When a Rolex reappears

by | May 7, 2015 | Business Litigation |

The circular face glows in 18 karat gold, and is always surrounded by diamonds. It’s the face of the Rolex ladies Presidential watch. You can find a used one online for as much as $40,000 or so, or as little as about $5,000. The glittering statements of wealth are instantly noticeable, which is why bankruptcy officials spotted one adorning the wrist of a doctor’s wife.

When the dazzling timepiece suddenly disappeared, that, too was noticeable. The doctor who had declared Chapter 7 bankruptcy asked his wife where her — ahem — Swiss Army watch had gone to. She began to sob and pulled the Rolex out of a pocket. The truth sparkled then: the couple was hiding valuable assets in their bankruptcy case.

While this example of bankruptcy fraud took place far from us in Ohio, it’s an example of the type of activities that sometimes take place in bankruptcies. The Florida doctor and wife admitted hiding other assets as well, including artwork and much more jewelry.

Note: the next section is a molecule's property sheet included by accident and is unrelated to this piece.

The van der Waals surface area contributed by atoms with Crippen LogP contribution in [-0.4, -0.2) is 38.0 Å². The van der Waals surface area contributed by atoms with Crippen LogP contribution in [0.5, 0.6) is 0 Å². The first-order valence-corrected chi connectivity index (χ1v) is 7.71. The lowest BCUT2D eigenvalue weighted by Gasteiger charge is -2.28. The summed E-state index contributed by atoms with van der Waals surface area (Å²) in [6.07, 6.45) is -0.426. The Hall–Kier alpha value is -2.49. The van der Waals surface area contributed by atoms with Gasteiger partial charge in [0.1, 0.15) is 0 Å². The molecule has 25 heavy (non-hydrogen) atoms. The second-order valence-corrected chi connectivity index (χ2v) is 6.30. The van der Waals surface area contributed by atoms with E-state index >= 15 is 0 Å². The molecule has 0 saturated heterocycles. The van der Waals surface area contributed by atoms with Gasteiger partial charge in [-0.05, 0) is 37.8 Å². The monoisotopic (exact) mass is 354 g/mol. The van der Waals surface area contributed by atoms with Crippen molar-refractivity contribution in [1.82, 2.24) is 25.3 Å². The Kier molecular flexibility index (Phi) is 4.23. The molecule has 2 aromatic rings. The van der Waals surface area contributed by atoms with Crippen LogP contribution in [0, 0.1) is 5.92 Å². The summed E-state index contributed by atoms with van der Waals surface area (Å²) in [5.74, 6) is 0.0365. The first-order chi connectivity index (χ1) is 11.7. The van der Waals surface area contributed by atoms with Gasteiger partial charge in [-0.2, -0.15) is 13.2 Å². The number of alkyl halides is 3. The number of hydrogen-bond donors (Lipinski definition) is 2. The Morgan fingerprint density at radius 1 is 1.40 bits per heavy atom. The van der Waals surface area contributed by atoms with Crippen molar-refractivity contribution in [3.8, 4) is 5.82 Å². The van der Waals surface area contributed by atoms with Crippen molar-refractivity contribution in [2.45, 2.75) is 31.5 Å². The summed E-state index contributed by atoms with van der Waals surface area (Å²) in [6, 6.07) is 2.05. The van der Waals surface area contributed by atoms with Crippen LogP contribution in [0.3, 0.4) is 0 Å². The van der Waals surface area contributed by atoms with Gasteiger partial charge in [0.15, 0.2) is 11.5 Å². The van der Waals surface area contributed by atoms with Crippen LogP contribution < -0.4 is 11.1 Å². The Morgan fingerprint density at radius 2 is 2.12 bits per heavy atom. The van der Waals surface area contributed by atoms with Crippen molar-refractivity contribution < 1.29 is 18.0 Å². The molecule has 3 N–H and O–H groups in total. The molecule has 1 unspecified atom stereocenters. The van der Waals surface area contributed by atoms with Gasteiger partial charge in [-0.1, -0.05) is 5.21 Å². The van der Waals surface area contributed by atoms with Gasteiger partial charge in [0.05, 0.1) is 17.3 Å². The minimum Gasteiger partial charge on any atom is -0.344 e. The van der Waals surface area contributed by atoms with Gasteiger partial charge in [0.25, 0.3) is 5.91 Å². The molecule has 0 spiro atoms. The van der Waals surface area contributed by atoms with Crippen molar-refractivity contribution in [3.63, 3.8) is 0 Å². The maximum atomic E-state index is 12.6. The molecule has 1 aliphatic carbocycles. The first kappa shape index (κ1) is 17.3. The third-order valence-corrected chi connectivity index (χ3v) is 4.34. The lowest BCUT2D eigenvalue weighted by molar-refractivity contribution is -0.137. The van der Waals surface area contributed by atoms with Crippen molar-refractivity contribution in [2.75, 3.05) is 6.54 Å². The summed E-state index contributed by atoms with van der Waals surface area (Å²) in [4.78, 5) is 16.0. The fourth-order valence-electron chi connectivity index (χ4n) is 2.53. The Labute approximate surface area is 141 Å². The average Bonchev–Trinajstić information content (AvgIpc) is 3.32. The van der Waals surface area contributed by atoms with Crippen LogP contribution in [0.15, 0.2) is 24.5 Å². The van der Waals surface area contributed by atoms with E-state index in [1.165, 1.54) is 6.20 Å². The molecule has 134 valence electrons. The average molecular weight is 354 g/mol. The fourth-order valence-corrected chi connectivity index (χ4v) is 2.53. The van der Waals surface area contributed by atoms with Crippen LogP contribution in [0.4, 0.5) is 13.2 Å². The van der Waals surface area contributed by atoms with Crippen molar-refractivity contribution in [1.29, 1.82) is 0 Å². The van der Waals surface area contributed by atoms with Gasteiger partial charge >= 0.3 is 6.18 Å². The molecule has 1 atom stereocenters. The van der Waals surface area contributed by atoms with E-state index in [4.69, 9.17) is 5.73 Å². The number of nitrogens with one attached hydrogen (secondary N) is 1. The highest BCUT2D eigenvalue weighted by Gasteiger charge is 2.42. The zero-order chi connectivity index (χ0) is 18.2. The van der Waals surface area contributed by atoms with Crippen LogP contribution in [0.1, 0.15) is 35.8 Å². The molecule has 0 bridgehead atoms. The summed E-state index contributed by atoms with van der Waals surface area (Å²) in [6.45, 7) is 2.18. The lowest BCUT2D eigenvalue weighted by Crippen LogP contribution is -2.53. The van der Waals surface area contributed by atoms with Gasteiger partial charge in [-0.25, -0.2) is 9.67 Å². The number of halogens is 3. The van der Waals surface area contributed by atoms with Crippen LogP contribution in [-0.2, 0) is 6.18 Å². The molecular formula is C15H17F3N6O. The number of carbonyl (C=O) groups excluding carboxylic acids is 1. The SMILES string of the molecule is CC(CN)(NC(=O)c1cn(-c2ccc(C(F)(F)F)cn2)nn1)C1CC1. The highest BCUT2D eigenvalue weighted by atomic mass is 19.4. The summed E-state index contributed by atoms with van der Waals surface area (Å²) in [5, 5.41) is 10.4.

According to a newspaper article, they claimed to have pawned $120,000 worth of jewelry, though they had no receipts and the pawnbroker had no records of the claimed transactions.

After much hard work by the bankruptcy trustee, the attorney who assisted her, and the court, the judge threw out the couple’s request for bankruptcy protection. Their debt of $2.9 million is still due to be paid to their creditors.

This is how the system can work for creditors who have helped people buy homes, cars, watches, furniture, vacations and all the rest of what people want. When creditors make use of experienced attorneys skilled in protecting creditors’ rights and interests, a bankruptcy court can be persuaded to do the right thing.

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